Tuesday, May 16, 2006

Major dailies on Bush's speech

The Los Angeles Times devotes a news story to the National Guard deployment:
As a result, the president's big initiative is heavy on symbolism but will be small in scale — and largely invisible on the ground. Though about 6,000 guardsmen at a time will be assigned to the southern U.S. border in two-week stints, they will be limited to supporting roles behind the scenes.

That reflects Pentagon officials' reluctance to use the Guard in a direct law enforcement role, because catching illegal immigrants is not a task soldiers routinely train for. And officials in border states worry that armed soldiers will exacerbate tensions and step on local law enforcement efforts.
The Washington Post:
"We have over 300 Border Patrol officers from here serving in Iraq. Why doesn't [President Bush] bring them home to do the job they were trained to do?" said Flores as she walked inside City Hall, which overlooks Texas and U.S. flags out front and the Mexican flag about a quarter-mile away at the border. This seat of government sits in one of "los dos Laredos," the two Laredos, as locals say -- Laredo and Nuevo Laredo, through which 4.4 million pedestrians, 6.3 million vehicles and 1.4 million trucks pass yearly.
News analysis

The Los Angeles Times: "President's Tough Talk on Border Is an Effort to Mend GOP Fences" (Pun alert!)

The Washington Post:
President Bush once saw the immigration issue as an opportunity to expand the Republican Party by attracting more Hispanic voters with a message of tolerance and inclusion. His nationally televised speech last night was an admission that the issue has now become a problem that, if not managed carefully, could quickly become a historic liability for his party.
The New York Times:
In an effort to placate conservatives, Mr. Bush talked tough about cracking down on immigrants who slip across the United States' long border with Mexico.

But the real theme of his speech was that the nation can be, as he phrased it, "a lawful society and a welcoming society at the same time" and that Congress could find a middle ground between deporting illegal immigrants and granting them immediate citizenship.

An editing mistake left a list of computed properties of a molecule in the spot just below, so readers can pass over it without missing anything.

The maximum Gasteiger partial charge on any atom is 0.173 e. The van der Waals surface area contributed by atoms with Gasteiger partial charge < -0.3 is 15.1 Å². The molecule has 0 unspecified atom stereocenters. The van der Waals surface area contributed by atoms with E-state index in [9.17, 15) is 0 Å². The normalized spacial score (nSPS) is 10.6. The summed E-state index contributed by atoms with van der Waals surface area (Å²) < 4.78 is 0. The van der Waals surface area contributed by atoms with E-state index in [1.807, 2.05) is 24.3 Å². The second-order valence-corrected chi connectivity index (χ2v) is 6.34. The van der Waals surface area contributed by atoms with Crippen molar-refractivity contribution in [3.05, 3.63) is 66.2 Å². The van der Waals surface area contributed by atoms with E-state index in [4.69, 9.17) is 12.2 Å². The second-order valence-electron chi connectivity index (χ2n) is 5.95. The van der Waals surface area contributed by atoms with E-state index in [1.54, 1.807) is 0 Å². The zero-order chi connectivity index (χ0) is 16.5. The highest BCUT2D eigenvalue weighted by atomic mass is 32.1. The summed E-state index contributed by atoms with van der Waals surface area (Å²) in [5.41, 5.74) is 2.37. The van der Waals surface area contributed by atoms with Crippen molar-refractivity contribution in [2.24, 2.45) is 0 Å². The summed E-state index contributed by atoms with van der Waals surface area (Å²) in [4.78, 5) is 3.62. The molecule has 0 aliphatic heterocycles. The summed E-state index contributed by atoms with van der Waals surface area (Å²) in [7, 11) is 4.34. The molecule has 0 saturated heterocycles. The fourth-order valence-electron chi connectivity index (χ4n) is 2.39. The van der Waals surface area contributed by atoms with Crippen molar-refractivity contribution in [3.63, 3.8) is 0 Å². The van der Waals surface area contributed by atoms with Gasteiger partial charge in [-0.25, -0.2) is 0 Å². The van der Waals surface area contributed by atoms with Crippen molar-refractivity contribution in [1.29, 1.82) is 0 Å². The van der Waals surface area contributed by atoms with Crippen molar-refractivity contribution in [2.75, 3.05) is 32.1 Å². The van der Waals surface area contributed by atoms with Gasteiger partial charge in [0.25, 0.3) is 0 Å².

The Boston Globe:
WASHINGTON -- President Bush last night stood in an unfamiliar place -- the political center -- and tried to persuade people of firm, unyielding principles on both sides to embrace his multi-faceted approach to handling illegal immigration.
The Philadelphia Inquirer (my emphasis):
That was the real message in his Oval Office address last night. His get-tough rhetoric about sending the National Guard to help secure the borders is designed to mollify the conservatives who have been threatening to boycott the 2006 elections because they view him as soft on illegal immigration.

Hence his decision last night to borrow some of the rhetoric of conservative critics. He stated near the top of his speech: "The United States must secure its borders. This is a basic responsibility of a sovereign nation. It is also an urgent requirement of our national security."
Bloomberg News: "Bush Immigration Speech Doesn't Win House Republicans"

The Hartford Courant:
"It shows he wants to act, rather than react," Geer said. "He's defining the agenda and showing what he's willing to support."

But that assessment was one of the night's few positive notes, as Bush appeared to offer little to placate conservatives who want tough border enforcement or the voters who elected him to a second term 18 months ago.

Bush probably did not help himself with those voters because "immigration is just not that hot a national issue," said Paul Levinson, chairman of the Fordham University communication and media studies program. In most American communities, he said, voters confront high gasoline prices every day and, in many, reminders of the war in Iraq - not immigration problems.


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